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Phenolic content and growth of wetland macrophytes: Is the allocation to secondary compounds driven by nutrient availability?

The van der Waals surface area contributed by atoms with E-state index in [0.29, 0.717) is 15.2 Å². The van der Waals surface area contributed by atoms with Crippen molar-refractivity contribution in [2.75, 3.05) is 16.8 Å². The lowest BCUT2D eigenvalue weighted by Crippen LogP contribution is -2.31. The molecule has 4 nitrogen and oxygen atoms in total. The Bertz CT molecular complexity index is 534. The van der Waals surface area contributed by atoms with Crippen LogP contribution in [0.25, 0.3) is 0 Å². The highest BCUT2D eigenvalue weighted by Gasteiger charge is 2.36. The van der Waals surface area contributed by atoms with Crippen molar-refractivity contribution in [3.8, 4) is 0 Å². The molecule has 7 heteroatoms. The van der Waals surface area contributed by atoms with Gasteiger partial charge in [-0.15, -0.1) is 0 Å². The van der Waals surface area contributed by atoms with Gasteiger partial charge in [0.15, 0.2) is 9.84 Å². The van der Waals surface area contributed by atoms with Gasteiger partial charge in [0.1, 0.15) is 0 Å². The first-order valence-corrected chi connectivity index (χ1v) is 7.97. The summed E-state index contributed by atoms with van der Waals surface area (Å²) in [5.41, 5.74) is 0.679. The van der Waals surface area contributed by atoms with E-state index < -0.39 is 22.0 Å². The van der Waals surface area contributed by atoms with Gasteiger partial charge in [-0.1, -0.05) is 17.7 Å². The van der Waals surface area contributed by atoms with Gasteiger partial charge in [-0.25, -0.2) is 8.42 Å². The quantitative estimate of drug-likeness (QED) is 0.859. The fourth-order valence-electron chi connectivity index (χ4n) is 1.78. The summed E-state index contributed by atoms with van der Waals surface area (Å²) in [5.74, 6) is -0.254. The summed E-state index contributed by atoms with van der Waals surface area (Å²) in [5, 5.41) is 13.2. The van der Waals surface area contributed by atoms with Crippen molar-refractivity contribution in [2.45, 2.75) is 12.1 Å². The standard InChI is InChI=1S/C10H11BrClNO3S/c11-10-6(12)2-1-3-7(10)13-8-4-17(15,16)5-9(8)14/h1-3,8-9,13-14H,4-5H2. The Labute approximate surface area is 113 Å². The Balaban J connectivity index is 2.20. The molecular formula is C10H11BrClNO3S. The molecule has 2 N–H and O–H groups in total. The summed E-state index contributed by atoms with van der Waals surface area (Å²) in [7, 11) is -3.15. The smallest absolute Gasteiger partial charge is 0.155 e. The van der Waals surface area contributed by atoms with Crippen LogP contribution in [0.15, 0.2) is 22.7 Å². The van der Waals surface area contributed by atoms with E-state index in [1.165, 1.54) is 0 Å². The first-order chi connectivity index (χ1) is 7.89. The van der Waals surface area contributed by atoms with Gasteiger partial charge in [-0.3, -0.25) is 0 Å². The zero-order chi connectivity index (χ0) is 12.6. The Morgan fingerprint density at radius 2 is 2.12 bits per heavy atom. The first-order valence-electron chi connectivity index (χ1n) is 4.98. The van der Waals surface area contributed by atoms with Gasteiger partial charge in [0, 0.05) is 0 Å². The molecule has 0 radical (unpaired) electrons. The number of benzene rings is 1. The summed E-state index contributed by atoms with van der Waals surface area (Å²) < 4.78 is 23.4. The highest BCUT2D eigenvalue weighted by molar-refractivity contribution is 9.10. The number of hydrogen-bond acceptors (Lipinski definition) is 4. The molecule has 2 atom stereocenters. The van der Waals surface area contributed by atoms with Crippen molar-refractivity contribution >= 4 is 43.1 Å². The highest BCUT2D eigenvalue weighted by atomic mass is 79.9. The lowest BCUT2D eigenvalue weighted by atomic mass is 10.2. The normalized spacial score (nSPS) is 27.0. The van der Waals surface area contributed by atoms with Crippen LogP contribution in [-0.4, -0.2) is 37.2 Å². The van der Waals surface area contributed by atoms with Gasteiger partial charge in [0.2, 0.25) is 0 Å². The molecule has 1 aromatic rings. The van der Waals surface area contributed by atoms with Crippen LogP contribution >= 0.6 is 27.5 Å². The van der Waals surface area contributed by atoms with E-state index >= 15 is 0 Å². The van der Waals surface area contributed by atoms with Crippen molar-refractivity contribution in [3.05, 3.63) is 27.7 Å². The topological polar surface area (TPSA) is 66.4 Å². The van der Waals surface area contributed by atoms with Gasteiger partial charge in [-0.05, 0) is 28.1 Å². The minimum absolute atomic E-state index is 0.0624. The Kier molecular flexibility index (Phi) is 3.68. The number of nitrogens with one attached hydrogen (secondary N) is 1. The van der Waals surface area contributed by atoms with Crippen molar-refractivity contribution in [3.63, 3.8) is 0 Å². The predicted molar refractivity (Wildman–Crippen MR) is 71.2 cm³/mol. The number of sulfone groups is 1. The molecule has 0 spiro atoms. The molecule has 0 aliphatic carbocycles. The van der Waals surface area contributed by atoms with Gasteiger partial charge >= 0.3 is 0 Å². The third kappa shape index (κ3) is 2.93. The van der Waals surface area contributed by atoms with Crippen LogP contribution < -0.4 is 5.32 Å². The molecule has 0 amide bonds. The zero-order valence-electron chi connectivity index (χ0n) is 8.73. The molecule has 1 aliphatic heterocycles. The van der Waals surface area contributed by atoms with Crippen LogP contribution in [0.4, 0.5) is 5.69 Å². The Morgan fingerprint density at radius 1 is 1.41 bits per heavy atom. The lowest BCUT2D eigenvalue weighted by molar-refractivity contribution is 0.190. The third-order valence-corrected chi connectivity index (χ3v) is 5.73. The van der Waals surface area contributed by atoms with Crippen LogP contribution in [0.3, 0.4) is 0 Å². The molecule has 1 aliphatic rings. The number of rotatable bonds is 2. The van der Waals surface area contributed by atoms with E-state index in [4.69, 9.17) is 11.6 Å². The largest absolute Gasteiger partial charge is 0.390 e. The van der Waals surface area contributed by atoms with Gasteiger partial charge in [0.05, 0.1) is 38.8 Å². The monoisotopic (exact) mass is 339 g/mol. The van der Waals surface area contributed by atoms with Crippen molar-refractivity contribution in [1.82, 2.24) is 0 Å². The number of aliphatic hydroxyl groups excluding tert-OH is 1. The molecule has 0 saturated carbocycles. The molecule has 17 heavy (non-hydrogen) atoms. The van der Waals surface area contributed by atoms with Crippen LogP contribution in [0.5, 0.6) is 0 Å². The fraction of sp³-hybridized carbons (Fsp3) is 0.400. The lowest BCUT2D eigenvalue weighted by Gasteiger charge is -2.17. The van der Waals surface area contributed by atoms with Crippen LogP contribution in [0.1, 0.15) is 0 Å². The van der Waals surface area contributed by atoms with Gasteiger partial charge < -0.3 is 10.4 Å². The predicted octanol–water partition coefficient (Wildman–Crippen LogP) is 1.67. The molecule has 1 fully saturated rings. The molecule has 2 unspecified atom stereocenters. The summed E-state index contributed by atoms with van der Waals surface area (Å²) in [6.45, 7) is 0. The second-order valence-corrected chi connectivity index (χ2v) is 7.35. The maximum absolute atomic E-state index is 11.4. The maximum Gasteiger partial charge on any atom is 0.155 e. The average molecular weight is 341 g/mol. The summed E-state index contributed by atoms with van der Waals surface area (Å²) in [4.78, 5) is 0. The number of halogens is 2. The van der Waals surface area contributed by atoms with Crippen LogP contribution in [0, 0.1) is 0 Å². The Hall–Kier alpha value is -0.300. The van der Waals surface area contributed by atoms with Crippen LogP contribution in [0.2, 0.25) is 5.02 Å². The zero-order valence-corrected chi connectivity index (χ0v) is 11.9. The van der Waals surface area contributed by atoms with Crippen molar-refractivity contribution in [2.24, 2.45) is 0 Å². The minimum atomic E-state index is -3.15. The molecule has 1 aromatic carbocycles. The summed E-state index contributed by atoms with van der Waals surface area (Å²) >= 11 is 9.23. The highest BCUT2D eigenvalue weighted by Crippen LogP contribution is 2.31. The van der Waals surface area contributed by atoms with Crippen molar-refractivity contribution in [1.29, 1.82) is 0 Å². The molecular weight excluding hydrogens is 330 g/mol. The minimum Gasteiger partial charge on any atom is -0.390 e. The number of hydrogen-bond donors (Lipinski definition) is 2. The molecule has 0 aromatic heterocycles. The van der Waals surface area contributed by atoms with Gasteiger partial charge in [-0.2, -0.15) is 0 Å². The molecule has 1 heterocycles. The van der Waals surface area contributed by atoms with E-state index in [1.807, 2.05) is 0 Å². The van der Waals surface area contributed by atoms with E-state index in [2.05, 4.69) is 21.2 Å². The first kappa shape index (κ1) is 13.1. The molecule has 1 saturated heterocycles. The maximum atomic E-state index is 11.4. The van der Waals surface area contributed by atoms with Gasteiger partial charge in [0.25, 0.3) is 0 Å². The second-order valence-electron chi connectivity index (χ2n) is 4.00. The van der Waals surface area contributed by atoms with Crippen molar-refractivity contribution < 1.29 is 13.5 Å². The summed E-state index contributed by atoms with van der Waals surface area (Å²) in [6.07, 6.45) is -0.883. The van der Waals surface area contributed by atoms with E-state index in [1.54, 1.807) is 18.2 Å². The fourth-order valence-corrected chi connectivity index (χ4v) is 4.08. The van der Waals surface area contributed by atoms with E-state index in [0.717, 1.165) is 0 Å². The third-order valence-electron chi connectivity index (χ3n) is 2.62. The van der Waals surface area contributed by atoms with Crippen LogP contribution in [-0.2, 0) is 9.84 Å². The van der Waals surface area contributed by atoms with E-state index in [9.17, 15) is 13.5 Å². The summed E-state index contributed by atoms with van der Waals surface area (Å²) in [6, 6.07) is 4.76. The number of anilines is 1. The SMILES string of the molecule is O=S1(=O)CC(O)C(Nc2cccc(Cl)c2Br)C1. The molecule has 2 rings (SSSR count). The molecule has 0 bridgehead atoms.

This study compares soluble phenolics and lignin content in two wetland macrophytes with contrasting life strategies grown under a varying nutrient supply in the field and in a greenhouse experiment. The differences are explained in terms of the protein competition model (PCM) hypothesis relating changes in secondary metabolites to changing nutrient limitation. The two study species, Eleocharis cellulosa (EC) and Typha domingensis (TD), are both widespread in tropical and subtropical freshwater and brackish marshes of the New World, and are often found in P-limited rather than N-limited conditions. TD is a fast-growing competitor with large nutrient requirements. EC is a stress tolerator, quite well adapted to growth in nutrient-limiting environments. In both species, the concentration of phenolics was negatively correlated with increasing growth (due to increasing nutrient levels). This is in agreement with the PCM hypothesis, which predicts an increase in phenolic synthesis when protein synthesis (and consequently growth) is low due to limited resource availability. An interesting difference was found in the correlation between tissue nutrients and phenolics. TD from both the field and the greenhouse showed a negative correlation between tissue P and phenolics, while EC displayed a significant negative correlation between tissue N and phenolics. EC is adapted to low P, and increased tissue P content represents luxury consumption (uptake of P for storage) which is not reflected in increased growth and thus is not correlated with phenolics. These are the first steps in elucidating the relationship among nutrient availability, growth and phenolic content in two important primary producers of tropical and subtropical marshes.

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